Shakespeare’s themes and stories have inspired numerous operas over the years. Here’s our list of operas that have used Shakespeare as inspiration:

The Tempest

The Tempest by Felice Lattuada (1922)
The Knot Garden by Michael Tippett (1970)
Un Re In Ascolto by Luciano Berio’s [A Listening King] (1984)
The Tempest by John C Eaton (1985)
The Enchanted Isle by Thomas Shadwell (1674)

 

Romeo and Juliet

Roméo et Juliette by Charles Gounod (1867)
A Village Romeo and Juliet by Frederick Delius (1901),
West Side Story by Leonard Bernstein (1957)
I Capuleti e i Montecchi by Vincenzo Bellini (1830).
Giulietta e Romeo by Nicola Vaccai (1825)

 

A Midsummer Night’s Dream

A Midsummer Night’s Dream by Benjamin Britten (1960)
The Fairy Queen by Henry Purcell (1692).

 

Macbeth

Macbeth by Giuseppe Verdi (1847)
Macbeth by Ernest Bloch (1910)

 

Hamlet

Hamlet by Ambroise Thomas (1868)

 

Othello

Otello by Giuseppe Verdi (1887)
Otello by Giulio Rossini (1816)

 

Much Ado About Nothing

Béatrice et Bénédict by Hector Berlioz (1862)

 

Timon of Athens

Timon of Athens by Stephen Oliver (1991)

 

The Taming of the Shrew

Kiss Me Kate by Cole Porter (1953)

 

Operas based on the character of Falstaff

At the Boar’s Head by Gustav Holst (1925)
Der Kustigen Weiber von Windsor by Otto Nicolai (1849)
Sir John in Love by Ralph Vaughan Williams (1929)
Falstaff by Giuseppe Verdi (1893)
See some Shakespeare inspired novel titles >>

8 replies
  1. Michael J. Begley
    Michael J. Begley says:

    Samuel Barber set “Antony and Cleopatra” to a libretto adapted by Franco Zeffirelli from Shakespeare. It opened the Metropolitan Opera House at Lincoln Center in 1966. Though deemed a failure at the time of it’s premiere, it was revised by the composer and recorded for New World Records. Lyric Opera of Chicago staged the revised version; a performance was televised as part of PBS’ “Great Performances” series.

    Reply
  2. Michael J. Begley
    Michael J. Begley says:

    Regarding “The Taming of the Shrew” there are a number of other operas:
    The first opera based on the play, Il duca di Atene, was an opera buffa with a libretto by Carlo Francesco Badini and music by Ferdinando Bertoni. The opera was first performed in London in 1780.[105]

    In 1795 the Spanish composer Vicente Martín y Soler wrote La capricciosa corretta, an opera buffa with libretto by Lorenzo Da Ponte, partly adapted from the play. It was first performed in London.

    Another operatic version came in 1828, when Frederic Reynolds adapted Garrick’s Catherine and Petruchio, adding an overture by Rossini and songs from Shakespeare’s plays and sonnets set to music by tenor John Braham and T. Cooke. Starring J.W. Wallack and Fanny Ayton, the opera was staged at Drury Lane, but it was not successful, and closed after only a few performances.[106]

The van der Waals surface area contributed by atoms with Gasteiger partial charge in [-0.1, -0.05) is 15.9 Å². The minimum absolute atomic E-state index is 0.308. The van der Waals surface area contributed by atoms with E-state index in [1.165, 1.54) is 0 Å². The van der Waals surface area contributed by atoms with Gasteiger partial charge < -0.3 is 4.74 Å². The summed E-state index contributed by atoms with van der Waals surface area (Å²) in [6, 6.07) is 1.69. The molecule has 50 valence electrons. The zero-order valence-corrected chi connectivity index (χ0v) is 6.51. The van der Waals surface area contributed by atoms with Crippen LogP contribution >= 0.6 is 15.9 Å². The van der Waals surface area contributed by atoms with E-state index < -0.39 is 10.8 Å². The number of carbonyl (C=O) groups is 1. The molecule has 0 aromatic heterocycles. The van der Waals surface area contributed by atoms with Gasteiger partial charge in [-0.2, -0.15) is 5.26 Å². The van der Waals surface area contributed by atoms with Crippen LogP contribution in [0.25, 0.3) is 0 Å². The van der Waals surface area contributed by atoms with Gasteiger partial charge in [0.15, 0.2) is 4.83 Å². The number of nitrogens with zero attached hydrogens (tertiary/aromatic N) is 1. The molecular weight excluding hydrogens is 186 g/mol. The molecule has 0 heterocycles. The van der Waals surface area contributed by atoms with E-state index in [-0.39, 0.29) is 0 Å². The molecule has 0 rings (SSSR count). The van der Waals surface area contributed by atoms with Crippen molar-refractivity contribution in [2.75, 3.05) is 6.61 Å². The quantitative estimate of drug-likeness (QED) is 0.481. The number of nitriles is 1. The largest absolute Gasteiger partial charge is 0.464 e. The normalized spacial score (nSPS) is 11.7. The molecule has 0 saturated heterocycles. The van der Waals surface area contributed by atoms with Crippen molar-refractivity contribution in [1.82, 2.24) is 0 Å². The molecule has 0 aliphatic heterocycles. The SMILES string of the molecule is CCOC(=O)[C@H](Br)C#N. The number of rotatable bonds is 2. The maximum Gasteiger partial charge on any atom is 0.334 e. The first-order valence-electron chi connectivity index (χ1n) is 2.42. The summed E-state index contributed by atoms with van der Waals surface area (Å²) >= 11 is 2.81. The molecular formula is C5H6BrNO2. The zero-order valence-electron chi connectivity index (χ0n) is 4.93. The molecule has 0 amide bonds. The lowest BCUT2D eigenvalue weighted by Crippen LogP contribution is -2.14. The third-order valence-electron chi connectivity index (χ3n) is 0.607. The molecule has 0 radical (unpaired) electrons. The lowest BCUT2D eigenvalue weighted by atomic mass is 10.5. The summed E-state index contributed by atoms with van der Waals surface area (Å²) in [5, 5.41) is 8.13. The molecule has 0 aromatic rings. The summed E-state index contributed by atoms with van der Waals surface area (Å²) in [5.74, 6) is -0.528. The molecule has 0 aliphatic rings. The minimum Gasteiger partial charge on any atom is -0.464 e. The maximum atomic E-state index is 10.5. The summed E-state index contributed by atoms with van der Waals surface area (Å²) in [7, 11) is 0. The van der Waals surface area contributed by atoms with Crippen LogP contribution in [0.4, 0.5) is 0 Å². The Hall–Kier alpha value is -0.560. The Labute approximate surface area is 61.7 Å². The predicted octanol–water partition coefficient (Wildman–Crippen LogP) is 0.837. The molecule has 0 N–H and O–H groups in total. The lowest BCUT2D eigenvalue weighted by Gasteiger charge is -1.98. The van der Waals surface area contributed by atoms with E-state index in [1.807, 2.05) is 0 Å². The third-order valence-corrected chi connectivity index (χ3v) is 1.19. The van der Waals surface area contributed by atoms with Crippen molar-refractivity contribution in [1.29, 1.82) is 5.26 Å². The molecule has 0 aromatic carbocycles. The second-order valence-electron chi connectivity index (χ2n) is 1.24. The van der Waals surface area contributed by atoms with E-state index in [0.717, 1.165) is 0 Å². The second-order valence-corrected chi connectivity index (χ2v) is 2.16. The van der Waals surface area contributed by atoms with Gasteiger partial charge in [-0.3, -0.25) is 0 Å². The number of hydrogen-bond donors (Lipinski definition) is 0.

In 1874, Hermann Goetz created Der Widerspänstigen Zähmung, a comic opera first performed at the National Theatre Mannheim in Germany; the libretto was by Joseph Widmann and Goetz.

    In 1927, Ermanno Wolf-Ferrari wrote a verismo opera called Sly, or The Legend of the Sleeper Awoken, based on the prologue of the play, with a libretto by Giovacchino Forzano. First performed at La Scala in Milan, the opera starred Aureliano Pertile as Sly (tenor) and Mercedes Llopart as Dolly (soprano).

    In 1953, Vittorio Giannini adapted the play into an opera buffa, with a libretto by Giannini and Dorothy Fee.

    In 1957, Vissarion Shebalin composed the best known Russian opera based on Shakespeare, The Taming of the Shrew (Укрощение строптивой)

    It is my understanding that the Goetz setting is still frequently performed in German speaking countries, and several recordings exist. The Giannini was also recorded in the LP era.

    Reply
  3. SingingDaniel
    SingingDaniel says:

    Bellini’s I Capuleti e i Montecchi was based on the same Renaissance sources from which Shakespeare based Romeo and Juliet but not from Shakespeare directly. It’s often included in such lists, but really, it shouldn’t count as one of the Shakespeare ‘inspired’ works.

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  4. Basil Walsh
    Basil Walsh says:

    You need to add the Dublin born composer Michael W. Balfe’s opera Falstaff (1838) to your list.

    It had its premiere at the Italian Opera in London in July 1838 with great success. Four of the most famous singers in Europe at the time sang in it. We also produced a revival of Balfe’s Falstaff in concert format with an international cast in Dublin in September 2008 for the composer’s bicentennial. The opera was also recorded and is available through Amazon.com worrld wide. Thanks.

    Basil Walsh/Author/Florida
    Michael W. Balfe: A Unique Victorian Composer (2008)

    Reply
    • Michael J. Begley
      Michael J. Begley says:

      Antonio Salieri (1750 – 1825) also wrote an opera “Falstaff, ossia Le tre burle” (1799) which was recorded by Hungaraton (József Gregor, Mária Zempléni, Dénes Gulyás, Istvan Gáti, Eva Pánczél, et al. Tamás Pál cond., Salieri Chamber Orchestra, Salieri Chamber Chorus. 3 CDs, DDD, Hungaroton, 27 September 2003). An excellent recording of Balfe’s opera has also been issued in the last few years, deriving from performances by RTE (Irish Radio).

      Reply
  5. Therry Neilsen-Steinhardt
    Therry Neilsen-Steinhardt says:

    Do please update your list of operas inspired by The Tempest to include Thomas Ades’s Inspired The Tempest, 2004, to be simulcast from the Met Live in HD series on November 10, 2012.

    Reply

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